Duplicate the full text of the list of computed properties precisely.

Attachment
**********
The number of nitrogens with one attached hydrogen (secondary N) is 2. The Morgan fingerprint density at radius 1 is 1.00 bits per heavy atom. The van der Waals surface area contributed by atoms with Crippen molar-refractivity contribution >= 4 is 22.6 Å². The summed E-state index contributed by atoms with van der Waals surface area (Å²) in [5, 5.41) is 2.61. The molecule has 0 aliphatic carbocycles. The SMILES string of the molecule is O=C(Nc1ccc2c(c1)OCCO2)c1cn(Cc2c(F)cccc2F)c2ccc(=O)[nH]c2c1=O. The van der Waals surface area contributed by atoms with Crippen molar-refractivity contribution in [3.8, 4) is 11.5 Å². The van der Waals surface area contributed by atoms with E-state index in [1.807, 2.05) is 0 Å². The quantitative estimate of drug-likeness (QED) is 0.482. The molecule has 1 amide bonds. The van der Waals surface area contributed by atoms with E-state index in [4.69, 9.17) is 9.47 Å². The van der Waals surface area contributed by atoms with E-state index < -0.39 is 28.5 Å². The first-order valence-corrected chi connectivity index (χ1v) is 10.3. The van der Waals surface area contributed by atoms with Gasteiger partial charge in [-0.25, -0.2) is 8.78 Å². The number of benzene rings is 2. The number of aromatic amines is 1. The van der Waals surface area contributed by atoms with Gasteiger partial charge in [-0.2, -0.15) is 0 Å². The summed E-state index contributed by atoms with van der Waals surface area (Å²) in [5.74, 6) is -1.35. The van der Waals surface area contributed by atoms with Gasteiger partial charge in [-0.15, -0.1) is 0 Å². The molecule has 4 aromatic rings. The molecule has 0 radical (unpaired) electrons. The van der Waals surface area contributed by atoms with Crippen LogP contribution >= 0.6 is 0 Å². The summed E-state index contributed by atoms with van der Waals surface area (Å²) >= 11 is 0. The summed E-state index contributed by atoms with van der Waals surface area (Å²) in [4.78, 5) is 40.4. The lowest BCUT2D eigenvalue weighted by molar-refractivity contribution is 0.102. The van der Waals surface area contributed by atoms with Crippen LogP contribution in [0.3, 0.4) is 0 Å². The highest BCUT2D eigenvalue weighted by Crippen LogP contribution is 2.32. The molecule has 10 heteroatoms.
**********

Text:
The number of nitrogens with one attached hydrogen (secondary N) is 2. The Morgan fingerprint density at radius 1 is 1.00 bits per heavy atom. The van der Waals surface area contributed by atoms with Crippen molar-refractivity contribution >= 4 is 22.6 Å². The summed E-state index contributed by atoms with van der Waals surface area (Å²) in [5, 5.41) is 2.61. The molecule has 0 aliphatic carbocycles. The SMILES string of the molecule is O=C(Nc1ccc2c(c1)OCCO2)c1cn(Cc2c(F)cccc2F)c2ccc(=O)[nH]c2c1=O. The van der Waals surface area contributed by atoms with Crippen molar-refractivity contribution in [3.8, 4) is 11.5 Å². The van der Waals surface area contributed by atoms with E-state index in [1.807, 2.05) is 0 Å². The quantitative estimate of drug-likeness (QED) is 0.482. The molecule has 1 amide bonds. The van der Waals surface area contributed by atoms with E-state index in [4.69, 9.17) is 9.47 Å². The van der Waals surface area contributed by atoms with E-state index < -0.39 is 28.5 Å². The first-order valence-corrected chi connectivity index (χ1v) is 10.3. The van der Waals surface area contributed by atoms with Gasteiger partial charge in [-0.25, -0.2) is 8.78 Å². The number of benzene rings is 2. The number of aromatic amines is 1. The van der Waals surface area contributed by atoms with Gasteiger partial charge in [-0.2, -0.15) is 0 Å². The summed E-state index contributed by atoms with van der Waals surface area (Å²) in [5.74, 6) is -1.35. The van der Waals surface area contributed by atoms with Gasteiger partial charge in [-0.15, -0.1) is 0 Å². The molecule has 4 aromatic rings. The molecule has 0 radical (unpaired) electrons. The van der Waals surface area contributed by atoms with Crippen LogP contribution >= 0.6 is 0 Å². The summed E-state index contributed by atoms with van der Waals surface area (Å²) >= 11 is 0. The summed E-state index contributed by atoms with van der Waals surface area (Å²) in [4.78, 5) is 40.4. The lowest BCUT2D eigenvalue weighted by molar-refractivity contribution is 0.102. The van der Waals surface area contributed by atoms with Crippen LogP contribution in [0.3, 0.4) is 0 Å². The highest BCUT2D eigenvalue weighted by Crippen LogP contribution is 2.32. The molecule has 10 heteroatoms.